/COVID-19 cases in China: Shanghai has announced its first fatalities from a raging Omicron outbreak, and it’s raised eyebrows | 7NEWS

COVID-19 cases in China: Shanghai has announced its first fatalities from a raging Omicron outbreak, and it’s raised eyebrows | 7NEWS

Three elderly people aged between 89 and 91 with underlying issues died from COVID-19, despite a government-enforced city-wide lockdown.

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The deaths occurred on Sunday, after their condition deteriorated in hospital, the Shanghai Municipal Health Commission said in a statement on Monday.

All three were unvaccinated and had underlying health conditions such as coronary heart disease, diabetes and high blood pressure, according to officials.

The city reported 2417 symptomatic cases and 19,831 asymptomatic infections on Monday, slightly down from the previous day, according to the health commission.

The death toll appears strikingly low against the vast number of cases.

Since March 1, more than 370,000 people in Shanghai have been infected, and by the official count, no one had died of COVID-19 until Sunday.

In comparison, the region’s other financial hub Hong Kong has recorded nearly 9000 COVID-19 deaths out of 1.18 million total cases as of January this year.

Experts have attributed Hong Kong’s high death toll to its high proportion of unvaccinated elderly.

As of early March, just 48 per cent of people aged 70 or older had received two doses.

And at the start of this year, just 25 per cent of residents aged 80 or over had been vaccinated.

Shanghai’s low official death toll has raised questions among some experts outside mainland China, especially given the vaccination coverage among the elderly in Shanghai is not that much higher than that of Hong Kong.

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On Monday, Shanghai officials said 62 per cent of the city’s residents aged over 60 had been fully vaccinated, and 38 per cent had received a booster shot.

The number of fully vaccinated people aged over 80 was even lower, at just 15 per cent, according to the Communist Party mouthpiece the People’s Daily.

Jin Dongyan, a virologist at the University of Hong Kong, said Shanghai’s low death toll is partly a result of how COVID-19 deaths are counted in mainland China.

“The methods used by Hong Kong and the mainland to calculate deaths are completely different. Over 90 per cent of the COVID-19 deaths reported in Hong Kong will not be counted on the mainland,” he said.

A wider look at China

In Hong Kong, a person is counted as having died of COVID-19 if they were confirmed to have contracted the coronavirus less than 28 days before their death – even if they died of suicide or road accidents, Jin said.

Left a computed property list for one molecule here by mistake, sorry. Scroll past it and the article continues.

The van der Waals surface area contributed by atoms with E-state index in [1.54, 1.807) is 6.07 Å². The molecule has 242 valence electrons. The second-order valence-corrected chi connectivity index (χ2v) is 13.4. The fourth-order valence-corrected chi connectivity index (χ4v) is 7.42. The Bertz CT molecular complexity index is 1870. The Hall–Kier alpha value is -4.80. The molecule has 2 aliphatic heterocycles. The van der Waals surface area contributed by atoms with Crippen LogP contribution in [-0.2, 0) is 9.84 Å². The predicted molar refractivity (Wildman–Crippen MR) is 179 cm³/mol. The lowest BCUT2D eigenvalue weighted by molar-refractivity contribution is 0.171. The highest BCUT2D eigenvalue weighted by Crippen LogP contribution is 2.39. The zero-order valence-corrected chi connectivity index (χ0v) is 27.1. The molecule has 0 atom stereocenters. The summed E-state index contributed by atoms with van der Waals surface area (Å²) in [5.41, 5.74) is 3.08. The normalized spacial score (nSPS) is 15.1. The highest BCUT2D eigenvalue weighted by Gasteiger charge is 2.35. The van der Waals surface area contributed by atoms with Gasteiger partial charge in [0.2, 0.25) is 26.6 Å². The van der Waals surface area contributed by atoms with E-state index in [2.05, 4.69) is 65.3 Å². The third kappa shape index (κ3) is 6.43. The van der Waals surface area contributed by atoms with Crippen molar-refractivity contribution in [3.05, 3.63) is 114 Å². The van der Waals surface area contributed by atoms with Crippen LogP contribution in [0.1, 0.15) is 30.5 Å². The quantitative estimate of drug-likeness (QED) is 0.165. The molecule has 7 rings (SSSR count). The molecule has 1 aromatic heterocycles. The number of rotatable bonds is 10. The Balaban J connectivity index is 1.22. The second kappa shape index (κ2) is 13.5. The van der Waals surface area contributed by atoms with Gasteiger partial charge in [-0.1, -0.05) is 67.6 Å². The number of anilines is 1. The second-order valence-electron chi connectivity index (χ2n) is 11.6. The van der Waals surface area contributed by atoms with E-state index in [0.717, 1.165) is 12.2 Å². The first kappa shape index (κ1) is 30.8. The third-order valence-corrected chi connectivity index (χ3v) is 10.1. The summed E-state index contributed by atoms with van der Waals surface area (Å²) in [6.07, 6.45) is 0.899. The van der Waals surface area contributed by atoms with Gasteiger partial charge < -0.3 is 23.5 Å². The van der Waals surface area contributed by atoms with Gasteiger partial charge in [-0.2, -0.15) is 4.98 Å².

“On the mainland, if the deceased had underlying ailments, most of them would be categorised as having died of other diseases instead of COVID-19,” Jin said.

In Shanghai, the number of officially designated severe cases is also low.

According to Wu Jinglei, director of the Shanghai health commission, only 16 severe cases were being treated in hospital as of Saturday.

“One of them has been fully vaccinated, the rest were not vaccinated against COVID-19,” he said.

Chinese health officials have noted the high proportion of asymptomatic and mild cases in the country’s Omicron outbreak.

Wang Guiqiang, an infectious disease doctor in Beijing, said at a government news conference on April 6 that that was because the Omicron variant is less virulent, people are vaccinated, and that active testing has detected many cases early, during the incubation period.

But Wang cautioned that Omicron is still dangerous for the elderly, especially those who haven’t received full vaccination.

This is only the second time mainland China has reported COVID-19 deaths this year.

Last month, the northeastern province of Jilin reported two deaths – the first in more than a year.

Throughout 2021, mainland China reported only two COVID-19 deaths, both in January.

Gruelling lockdown

Chinese officials and state media have attributed the country’s low death toll to the supposed success of its zero-COVID strategy, often contrasting it with the hundreds of thousands of deaths reported in Western countries.

But increasingly, the low official death toll is also raising questions among many Shanghai residents over whether it is justified to impose the kind of stringent measures that have upended the lives of millions of people.

The reported deaths come as the metropolis of 25 million people continues to endure a gruelling lockdown, which has ground the vibrant, bustling business hub to a virtual halt.

Residents have been confined to their homes for three weeks and counting.

Many are complaining of food shortages, lack of medical access, poor conditions at makeshift quarantine camps and heavy-handed measures such as separating infected children from their parents.

On China’s heavily censored social media, users have resorted to creative ways to express growing discontent toward the prolonged lockdown, including posting under seemingly irrelevant hashtags that deliver veiled criticism or sarcasm.

But those hashtags are often censored too after they draw widespread attention.

On Sunday, the latest censored hashtag on Weibo, China’s Twitter-like service, is the first line from China’s national anthem: “Stand up! Those people who refuse to be slaves!”